Neglected properties more than an eyesore
Village board favors informal discussion with land owner.
During a recent cruise up and down the streets of Brady, village board chairman Jack Mann counted 16 properties which are not occupied and have not been kept in respectable repair.
Of those, Mann estimated 75% are residential.
“I have people ask me all the time if there’s anywhere to live in Brady,” Mann said during the regular board of trustees meeting on April 13. “All I can say is there used to be.”
Village board members agreed those unoccupied residential and commercial properties are more than just eyesores.
“They’re dangerous,” Mann said, “and some of them go so far as to being scary.”
But getting them taken care of either by making them usable or tearing them down will be no easy task for village officials.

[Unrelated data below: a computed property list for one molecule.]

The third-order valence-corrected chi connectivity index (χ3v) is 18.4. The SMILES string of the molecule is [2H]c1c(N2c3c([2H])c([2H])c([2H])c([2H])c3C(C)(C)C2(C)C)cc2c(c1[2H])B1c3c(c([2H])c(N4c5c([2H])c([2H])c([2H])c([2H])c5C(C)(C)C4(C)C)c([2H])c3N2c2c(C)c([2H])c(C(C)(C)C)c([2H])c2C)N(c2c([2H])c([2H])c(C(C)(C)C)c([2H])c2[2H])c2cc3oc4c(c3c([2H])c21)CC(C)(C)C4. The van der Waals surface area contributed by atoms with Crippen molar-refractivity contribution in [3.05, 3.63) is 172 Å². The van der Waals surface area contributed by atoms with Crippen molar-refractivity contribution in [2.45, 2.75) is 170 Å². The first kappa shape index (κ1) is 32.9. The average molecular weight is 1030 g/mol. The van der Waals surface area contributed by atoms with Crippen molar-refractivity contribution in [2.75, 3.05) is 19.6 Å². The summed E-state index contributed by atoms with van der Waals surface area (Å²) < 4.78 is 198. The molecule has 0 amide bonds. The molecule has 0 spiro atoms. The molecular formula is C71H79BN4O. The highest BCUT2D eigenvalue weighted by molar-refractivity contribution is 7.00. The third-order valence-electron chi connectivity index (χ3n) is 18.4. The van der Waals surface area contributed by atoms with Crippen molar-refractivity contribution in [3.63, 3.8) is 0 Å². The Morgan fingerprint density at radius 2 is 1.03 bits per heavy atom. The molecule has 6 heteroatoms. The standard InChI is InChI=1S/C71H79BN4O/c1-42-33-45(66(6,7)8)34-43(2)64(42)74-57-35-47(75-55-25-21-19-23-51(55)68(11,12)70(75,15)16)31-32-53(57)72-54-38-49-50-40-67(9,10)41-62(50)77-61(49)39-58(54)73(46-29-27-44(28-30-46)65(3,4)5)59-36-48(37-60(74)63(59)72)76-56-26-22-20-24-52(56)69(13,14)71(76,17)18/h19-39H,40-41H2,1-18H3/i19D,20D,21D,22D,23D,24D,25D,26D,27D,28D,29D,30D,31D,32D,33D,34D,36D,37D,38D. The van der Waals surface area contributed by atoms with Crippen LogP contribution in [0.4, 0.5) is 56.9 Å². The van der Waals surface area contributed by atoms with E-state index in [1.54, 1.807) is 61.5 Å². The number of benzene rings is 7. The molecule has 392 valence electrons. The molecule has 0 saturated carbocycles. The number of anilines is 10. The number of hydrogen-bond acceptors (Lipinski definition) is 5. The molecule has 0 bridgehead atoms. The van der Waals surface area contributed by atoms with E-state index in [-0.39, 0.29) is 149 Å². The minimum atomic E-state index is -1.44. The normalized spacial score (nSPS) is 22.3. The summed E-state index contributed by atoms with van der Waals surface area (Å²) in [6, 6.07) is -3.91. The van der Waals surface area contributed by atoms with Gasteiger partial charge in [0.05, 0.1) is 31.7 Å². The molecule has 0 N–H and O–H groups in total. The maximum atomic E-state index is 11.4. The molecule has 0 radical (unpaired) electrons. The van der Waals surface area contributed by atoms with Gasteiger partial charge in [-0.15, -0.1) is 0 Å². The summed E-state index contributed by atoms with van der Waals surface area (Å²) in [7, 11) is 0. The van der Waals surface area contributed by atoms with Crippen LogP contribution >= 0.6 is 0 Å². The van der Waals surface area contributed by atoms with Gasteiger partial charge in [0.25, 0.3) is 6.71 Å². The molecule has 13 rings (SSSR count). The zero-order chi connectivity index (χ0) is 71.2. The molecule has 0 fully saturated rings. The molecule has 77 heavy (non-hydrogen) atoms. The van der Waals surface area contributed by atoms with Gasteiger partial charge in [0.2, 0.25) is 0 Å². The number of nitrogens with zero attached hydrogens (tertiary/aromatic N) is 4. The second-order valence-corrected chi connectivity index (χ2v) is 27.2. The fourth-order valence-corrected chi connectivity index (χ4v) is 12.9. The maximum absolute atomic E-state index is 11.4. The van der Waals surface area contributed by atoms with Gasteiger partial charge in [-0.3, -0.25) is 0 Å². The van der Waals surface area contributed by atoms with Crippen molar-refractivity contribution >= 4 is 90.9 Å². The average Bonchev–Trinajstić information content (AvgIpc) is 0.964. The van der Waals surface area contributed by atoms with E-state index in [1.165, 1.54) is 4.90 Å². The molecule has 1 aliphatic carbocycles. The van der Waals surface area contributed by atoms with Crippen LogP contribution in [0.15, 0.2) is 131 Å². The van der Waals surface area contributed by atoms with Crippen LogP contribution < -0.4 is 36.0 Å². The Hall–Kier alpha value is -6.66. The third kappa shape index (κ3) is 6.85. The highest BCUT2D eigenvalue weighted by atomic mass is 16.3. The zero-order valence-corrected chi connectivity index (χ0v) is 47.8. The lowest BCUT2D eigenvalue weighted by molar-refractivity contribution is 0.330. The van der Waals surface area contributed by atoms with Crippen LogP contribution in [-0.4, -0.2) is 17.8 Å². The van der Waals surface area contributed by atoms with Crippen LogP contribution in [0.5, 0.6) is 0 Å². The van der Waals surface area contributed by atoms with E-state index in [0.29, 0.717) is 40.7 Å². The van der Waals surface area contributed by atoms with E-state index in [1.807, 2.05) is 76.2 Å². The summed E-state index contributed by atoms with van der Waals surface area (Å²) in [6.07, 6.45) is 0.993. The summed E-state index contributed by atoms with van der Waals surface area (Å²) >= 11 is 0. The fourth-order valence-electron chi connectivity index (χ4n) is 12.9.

Legal options include nuisance abatement and condemnation, both of which come with a sizable price tag.
“If you can’t get the owners to do something voluntarily, it could become expensive,” said village attorney Steve Vinton.
Regardless of cost, Mann said it’s time to get the unsightly properties under control.
“There has to be a way to change the situation,” he said. “Any way we go about this, we’re likely to end up in court but sooner or later someone has to put this in check.”
Vinton suggested beginning with a written invitation to property owners to discuss the situation with the board.
“Ask them to come in and talk to us,” Vinton said. “Keep it non-adversarial.”
A similar invitation last year had positive results, for instance, when Bill Thanel agreed to raze the old motel cabins along Highway 30.
Board members were in favor of starting with informal discussion and encouraged written notices be sent immediately.
If open discussion between the board of trustees and property owners doesn’t produce results, Vinton said the village can
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